News: Exercise Doesn't Always Lead to Weight Loss

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That second cupcake is A-OK if we hit the gym later… right? Well, not so fast. New research suggests exercise might not be the key to weight loss [1]. According to the researchers, with the exception of elite athletes (like Olympians), humans burn pretty much the same amount of energy every day no matter what kind of exercise they do. If we can’t affect the output, then input is even more important. The study authors say it’s more important to focus on how much energy — aka how many calories, aka how many cupcakes — we put into our bodies.

The Study

Herman Pontzer and a team of Hunter College anthropologists compared daily energy expenditures in the Hadza (a modern hunter-gatherer tribe in Africa) and Western populations, who had much more sedentary lifestyles [1]. As researchers expected, the Hadza were more active than their laptop-loving Western counterparts. But here’s the kicker: When researchers measured how much energy each group spent on a daily basis, it turned out the Hadza tribe burned roughly the same amount as their Western counterparts.

Sound strange? Apparently humans burn roughly the same amount of energy every day no matter what kind of physical exercise we do. Instead, the researchers think the Hadza people’s bodies were able to spend extra energy on physical activity by conserving energy elsewhere, like on biological processes that take place inside cells. Based on these results, researchers say people who want to lose weight should focus more on how many calories they consume and less on how many they burn. And, despite what many health organizations claim, modern sedentary lifestyles might not be the sole cause of the obesity epidemic.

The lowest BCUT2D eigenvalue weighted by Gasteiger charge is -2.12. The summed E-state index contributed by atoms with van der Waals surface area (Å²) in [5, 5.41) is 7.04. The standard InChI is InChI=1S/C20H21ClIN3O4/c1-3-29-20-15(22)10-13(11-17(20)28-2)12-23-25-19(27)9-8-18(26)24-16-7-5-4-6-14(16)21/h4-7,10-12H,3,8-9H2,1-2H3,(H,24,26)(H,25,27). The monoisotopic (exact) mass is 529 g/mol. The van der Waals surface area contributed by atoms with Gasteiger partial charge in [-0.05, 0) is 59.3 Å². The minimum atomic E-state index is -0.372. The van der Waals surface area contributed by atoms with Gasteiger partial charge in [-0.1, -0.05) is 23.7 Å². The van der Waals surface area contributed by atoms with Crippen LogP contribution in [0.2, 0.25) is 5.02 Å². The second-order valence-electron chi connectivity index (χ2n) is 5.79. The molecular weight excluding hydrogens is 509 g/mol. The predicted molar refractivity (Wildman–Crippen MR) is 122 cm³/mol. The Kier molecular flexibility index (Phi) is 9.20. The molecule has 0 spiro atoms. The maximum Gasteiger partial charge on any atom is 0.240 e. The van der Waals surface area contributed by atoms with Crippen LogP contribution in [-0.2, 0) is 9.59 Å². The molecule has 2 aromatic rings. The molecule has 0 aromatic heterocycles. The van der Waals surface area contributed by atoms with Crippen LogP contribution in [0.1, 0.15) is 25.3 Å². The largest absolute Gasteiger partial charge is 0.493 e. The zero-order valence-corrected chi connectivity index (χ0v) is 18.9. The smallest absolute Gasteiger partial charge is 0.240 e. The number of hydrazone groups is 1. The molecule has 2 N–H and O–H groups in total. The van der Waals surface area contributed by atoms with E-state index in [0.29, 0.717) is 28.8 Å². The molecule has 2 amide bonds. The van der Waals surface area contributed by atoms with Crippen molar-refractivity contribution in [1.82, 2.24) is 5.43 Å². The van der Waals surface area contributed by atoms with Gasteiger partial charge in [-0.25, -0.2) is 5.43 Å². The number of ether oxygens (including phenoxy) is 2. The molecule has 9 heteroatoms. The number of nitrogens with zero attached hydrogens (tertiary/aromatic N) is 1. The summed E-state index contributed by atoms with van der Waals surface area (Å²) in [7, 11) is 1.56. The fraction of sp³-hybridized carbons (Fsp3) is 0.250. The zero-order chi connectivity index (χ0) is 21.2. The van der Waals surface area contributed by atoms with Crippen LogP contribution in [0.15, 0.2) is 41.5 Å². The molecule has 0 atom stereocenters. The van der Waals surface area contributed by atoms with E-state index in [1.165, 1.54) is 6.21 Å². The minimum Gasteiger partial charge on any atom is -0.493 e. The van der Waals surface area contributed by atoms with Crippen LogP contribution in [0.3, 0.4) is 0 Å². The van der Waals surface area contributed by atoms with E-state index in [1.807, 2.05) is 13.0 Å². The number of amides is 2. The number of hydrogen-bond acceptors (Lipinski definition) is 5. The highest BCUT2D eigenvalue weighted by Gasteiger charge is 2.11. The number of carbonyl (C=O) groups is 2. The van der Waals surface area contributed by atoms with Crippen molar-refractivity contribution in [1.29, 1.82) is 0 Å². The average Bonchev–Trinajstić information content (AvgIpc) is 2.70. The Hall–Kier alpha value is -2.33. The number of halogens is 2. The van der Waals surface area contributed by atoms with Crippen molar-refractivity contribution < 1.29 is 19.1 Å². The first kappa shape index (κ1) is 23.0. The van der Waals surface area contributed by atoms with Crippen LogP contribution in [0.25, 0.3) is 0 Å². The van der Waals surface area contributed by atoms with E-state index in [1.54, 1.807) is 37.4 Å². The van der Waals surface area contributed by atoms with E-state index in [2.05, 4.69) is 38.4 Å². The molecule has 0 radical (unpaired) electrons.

Can We Trust It?

It’s hard to compare the Hadza tribe to modern-day Westerners because their physical activity and diet are so different from the kind we do at the local gym. But that difference may not matter. Pontzer says he has reason to believe humans have been spending roughly the same amount of calories per day today for 100,000 years.

These findings aren’t totally isolated, with other research suggesting exercise interventions generally don’t help people lose weight [3].

But it’s too soon to start mass-cancelling our gym memberships. “Obesity is only one aspect of health,” Pontzer said, adding that exercise can also improve mental health and immune system function. And the concept of a set metabolic rate doesn’t necessarily apply to high-functioning athletes like Michael Phelps, who can burn as many as 8,000 calories a day.

Greatist Expert and cardiologist John Mandrola says neither exercise nor diet holds the solution to obesity: “Truly good health, or wellness, comes only when humans use their body and then feed it smartly each day.”

Has exercise been a weight-loss let down or do you swear by the gym? Share your thoughts in the comments below.

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About the Author
Shana Lebowitz
I'm the senior writer at Greatist, and I mainly cover new trends in psychology and mental health. When I'm not hanging out at Greatist HQ,...

Works Cited

  1. Hunter-Gatherer Energetics and Human Obesity. Pontzer, H., Raichlen, D.A., Wood, B.M., et al. Department of Anthropology, Hunter College, New York, New York. PLoS One 2012;7(7):e40503.
  2. Hunter-Gatherer Energetics and Human Obesity. Pontzer, H., Raichlen, D.A., Wood, B.M., et al. Department of Anthropology, Hunter College, New York, New York. PLoS One 2012;7(7):e40503.
  3. Why do individuals not lose more weight from an exercise intervention at a defined dose? An energy balance analysis. Thomas, D.M., Bouchard, C., Church, T., et al. Center for Quantitative Obesity Research, Montclair State University, Montclair, NJ. Obesity Review 2012;10.1111:j.1467-789X.

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